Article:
Today’s New York Times turned over a patch of its most coveted space — on its op-ed page — to a curious essay. On Carbon, Tax and Don’t Spend is vexing and even a tad bipolar, in one moment calling a carbon tax "glamorous" (who knew?), but in the next insinuating that a revenue-neutral carbon tax could be a big no-no for the U.S.
The article’s big idea is that carbon tax revenues should be allocated to industry as lump-sum incentives to invest in cutting carbon, rather than returned to households to offset higher prices for energy and products. To support this thesis, the author points to carbon-taxing Scandinavia, where Denmark, the only country to dedicate carbon tax revenues to industry, is also the only one where CO2 emissions have plummeted.
On close examination, this "finding" turns flimsy. The fly in the ointment is that while all four Scandinavian countries have indeed levied some form of carbon tax since the early 1990s, in each case the tax levels so far have been on the "lite" side, making it difficult to tie changes in emissions to specific tax and revenue policies.
Sweden, for example, taxes carbon at $150 per ton (that’s a hefty $41 per ton of carbon dioxide), as we report elsewhere on this site, but fuels to generate electricity are untaxed, and industries pay only 50%. Denmark’s carbon tax is $14 per ton of CO2, reports Alan Durning of Sightline Institute; while that’s not chicken feed — it equates to around half-a-buck per gallon of gasoline — it’s still insufficient to account for more than a fraction of Denmark’s carbon reductions, especially considering that, as in Sweden, industry in Denmark is taxed at only half the going rate.
Denmark has trimmed CO2 emissions impressively. The Times op-ed puts the drop in per-capita emissions at 15% from 1990 to 2005; using regression analysis, which infers the trend line from all the annual data points instead of just the first and last, we calculated the per-capita drop at 15% using EIA data and 18% using CDIAC data. This decline is heartening, but we’re inclined to ascribe it primarily to Denmark’s aggressive pursuit of wind power (which now accounts for over 20% of electricity generation), steep taxes on coal-fired electricity (not quite a carbon tax though with similar impact) and ongoing promotion and enabling of bicycle transportation, which now accounts for 24% of urban trips by vehicle, nationwide.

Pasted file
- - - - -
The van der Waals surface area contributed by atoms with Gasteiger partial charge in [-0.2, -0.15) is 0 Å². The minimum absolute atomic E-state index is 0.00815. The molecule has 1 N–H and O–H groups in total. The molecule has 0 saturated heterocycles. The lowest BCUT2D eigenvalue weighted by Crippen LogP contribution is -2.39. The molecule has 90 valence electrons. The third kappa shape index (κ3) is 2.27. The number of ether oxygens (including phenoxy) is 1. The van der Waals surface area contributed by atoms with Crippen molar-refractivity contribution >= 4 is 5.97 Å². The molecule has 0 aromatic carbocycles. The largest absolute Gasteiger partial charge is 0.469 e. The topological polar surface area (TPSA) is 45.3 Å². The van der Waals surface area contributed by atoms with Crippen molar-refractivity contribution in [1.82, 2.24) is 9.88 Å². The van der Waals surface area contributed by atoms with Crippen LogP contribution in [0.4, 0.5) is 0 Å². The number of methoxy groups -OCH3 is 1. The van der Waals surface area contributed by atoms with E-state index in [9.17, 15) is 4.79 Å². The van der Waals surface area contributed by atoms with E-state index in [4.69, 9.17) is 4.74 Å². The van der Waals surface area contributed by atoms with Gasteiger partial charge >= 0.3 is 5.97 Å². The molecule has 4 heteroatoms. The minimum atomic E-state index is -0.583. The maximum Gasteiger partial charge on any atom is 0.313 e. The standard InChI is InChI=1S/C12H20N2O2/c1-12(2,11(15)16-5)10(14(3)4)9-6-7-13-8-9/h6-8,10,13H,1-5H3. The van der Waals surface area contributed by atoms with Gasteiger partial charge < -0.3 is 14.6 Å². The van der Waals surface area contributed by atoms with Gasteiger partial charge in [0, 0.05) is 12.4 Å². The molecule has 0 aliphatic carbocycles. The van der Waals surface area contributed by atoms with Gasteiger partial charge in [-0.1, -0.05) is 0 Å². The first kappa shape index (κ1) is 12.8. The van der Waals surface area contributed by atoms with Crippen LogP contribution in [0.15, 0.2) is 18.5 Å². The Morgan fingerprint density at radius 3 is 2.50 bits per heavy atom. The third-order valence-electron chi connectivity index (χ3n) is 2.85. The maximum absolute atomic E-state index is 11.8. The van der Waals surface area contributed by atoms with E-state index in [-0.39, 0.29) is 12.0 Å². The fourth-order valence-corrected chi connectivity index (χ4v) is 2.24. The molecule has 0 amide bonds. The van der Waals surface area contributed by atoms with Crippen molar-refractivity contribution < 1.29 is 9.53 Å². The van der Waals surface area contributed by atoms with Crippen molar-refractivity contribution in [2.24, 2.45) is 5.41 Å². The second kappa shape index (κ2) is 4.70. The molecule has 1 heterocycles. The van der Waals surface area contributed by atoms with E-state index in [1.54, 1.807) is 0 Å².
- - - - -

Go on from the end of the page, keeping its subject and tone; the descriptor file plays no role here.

Our big beef with the article is with its use of Norway as a lesson in failed carbon taxing. Unlike Denmark, Norway doesn’t dedicate carbon tax revenues to industry, and per capita emissions have risen 43%. Ergo, implies the author, carbon taxing with revenue return is tantamount to allowing producers
"to continue polluting while handing over cash to the government." Not only is that argument a non sequitur, its premise may be shaky if Norway’s carbon accounting hasn’t been adjusted for oil infrastructure and exports, which have grown enough recently to make Norway the world’s third largest oil exporter.
We’ll concede that countries with sturdy safety nets and small carbon taxes can probably get away with directing the tax revenues to industry or other agents for low-carbon investment. But for big carbon taxes in the USA, we think a revenue-neutral tax with revenue recycling will be imperative to keep not only poorer Americans but much of the middle class from being pushed to the wall.
Notwithstanding our dissatisfaction with the op-ed, we regard the author, Monica Prasad of Northwestern University, as an interesting thinker. Her new paper on which she based her essay, Taxation as a Regulatory Tool: Lessons from Environmental Taxes in Europe, is a provocative work that uses behavioral economics as a window for evaluating taxes and other policies for curbing carbon emissions. It’s worth careful study, by us and by you.
Photo: Flickr / Less Salty.